Christlikeness

“Let this mind be in you, which was also in Christ Jesus: Who, being in the form of God, thought it not robbery to be equal with God: But made Himself of no reputation, and took upon Him the form of a servant, and was made in the likeness of men: And being found in fashion as a man, He humbled Himself, and became obedient unto death, even the death of the cross.” Philippians 2:5-8 NKJV.

Humble, tapeinoo, Strong’s # 5013. Literally, “to make low,” used of a mountain in Luke 3:5. Metaphorically, the word means to debase, humble, and lower oneself. It describes a person who is devoid of all arrogance and self-exaltation—a person who is willingly submitted to God and His will.  In the manifestation of Jesus’ incarnation (Phil. 2:8), He brought about the recognition of His humanity by demonstrating His absolute dependence on His Father. washfeet1

The truth of the incarnation is expressed in the complete self-renunciation of Christ as He made Himself of no reputation (emptied Himself of His privileges) see July 8, 2014 post “The Empty God.” He veiled the manifestations of deity and assumed real humanity. Likeness suggests that Jesus was really a man, but not merely a man. His humanity was genuine, yet His being was still divine.

Human viewpoints on humility distort the idea, often “humbling” people by loveless actions that rob them of dignity and nobility. But the example of Christ like humility is manifested in the freedom of God’s Son to affirm the fullness of all of God has placed in Him, without needing to flaunt, prove, or push it through self-advancement.

Jesus’ complete absence of any need to “clutch” for power or attention is manifest humility. It is the royal spirit that the King of heaven Himself displayed in servant like graciousness. Just as Christ’s humility received ultimate exaltation (Phil. 2:9-11), so our call to “humble yourselves in the sight of the Lord, and He will lift you up” points to the way for the rise of God’s highest purpose in each of us (James 4:10).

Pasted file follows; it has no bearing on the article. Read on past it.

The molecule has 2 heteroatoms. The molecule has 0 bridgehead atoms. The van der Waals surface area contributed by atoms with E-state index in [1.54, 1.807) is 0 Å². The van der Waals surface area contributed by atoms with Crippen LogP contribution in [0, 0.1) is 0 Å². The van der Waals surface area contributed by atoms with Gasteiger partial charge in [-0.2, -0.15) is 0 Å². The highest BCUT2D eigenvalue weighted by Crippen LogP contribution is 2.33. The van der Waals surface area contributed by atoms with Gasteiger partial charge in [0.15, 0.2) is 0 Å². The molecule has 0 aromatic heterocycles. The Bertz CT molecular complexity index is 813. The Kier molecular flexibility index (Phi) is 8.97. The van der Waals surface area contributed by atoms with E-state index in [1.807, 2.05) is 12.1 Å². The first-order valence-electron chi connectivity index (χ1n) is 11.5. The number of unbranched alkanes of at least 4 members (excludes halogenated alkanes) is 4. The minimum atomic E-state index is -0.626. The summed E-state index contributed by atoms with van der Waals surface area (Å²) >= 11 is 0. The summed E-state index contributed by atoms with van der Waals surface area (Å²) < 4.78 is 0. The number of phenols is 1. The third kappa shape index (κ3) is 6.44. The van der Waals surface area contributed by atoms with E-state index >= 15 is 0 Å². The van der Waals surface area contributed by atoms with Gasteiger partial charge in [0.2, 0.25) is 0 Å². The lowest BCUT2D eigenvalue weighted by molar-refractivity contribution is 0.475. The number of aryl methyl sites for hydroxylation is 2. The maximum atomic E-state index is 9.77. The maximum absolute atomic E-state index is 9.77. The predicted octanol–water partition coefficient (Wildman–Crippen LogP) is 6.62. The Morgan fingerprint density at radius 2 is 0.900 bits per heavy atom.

Humbling ourselves opens us up to increased grace (1 Peter 5:5), and child likeness is the doorway to the liveliness of “kingdom come” in our life and service (Matthew 18:4). 🙂    I need more grace, how about you?

 

Advertisements

2 Comments (+add yours?)

  1. donnalhsmith
    Jan 10, 2015 @ 17:52:34

    I’m glad I live in grace – I always need more. Not greasy grace, but the grace of God to live for Him. Thanks for word studies. Those are great.

    Reply

If you enjoyed the post, please let me know: like it, share it, subscribe to it, or leave a comment (I read and respond to every remark). God bless you.

Please log in using one of these methods to post your comment:

WordPress.com Logo

You are commenting using your WordPress.com account. Log Out / Change )

Twitter picture

You are commenting using your Twitter account. Log Out / Change )

Facebook photo

You are commenting using your Facebook account. Log Out / Change )

Google+ photo

You are commenting using your Google+ account. Log Out / Change )

Connecting to %s

%d bloggers like this: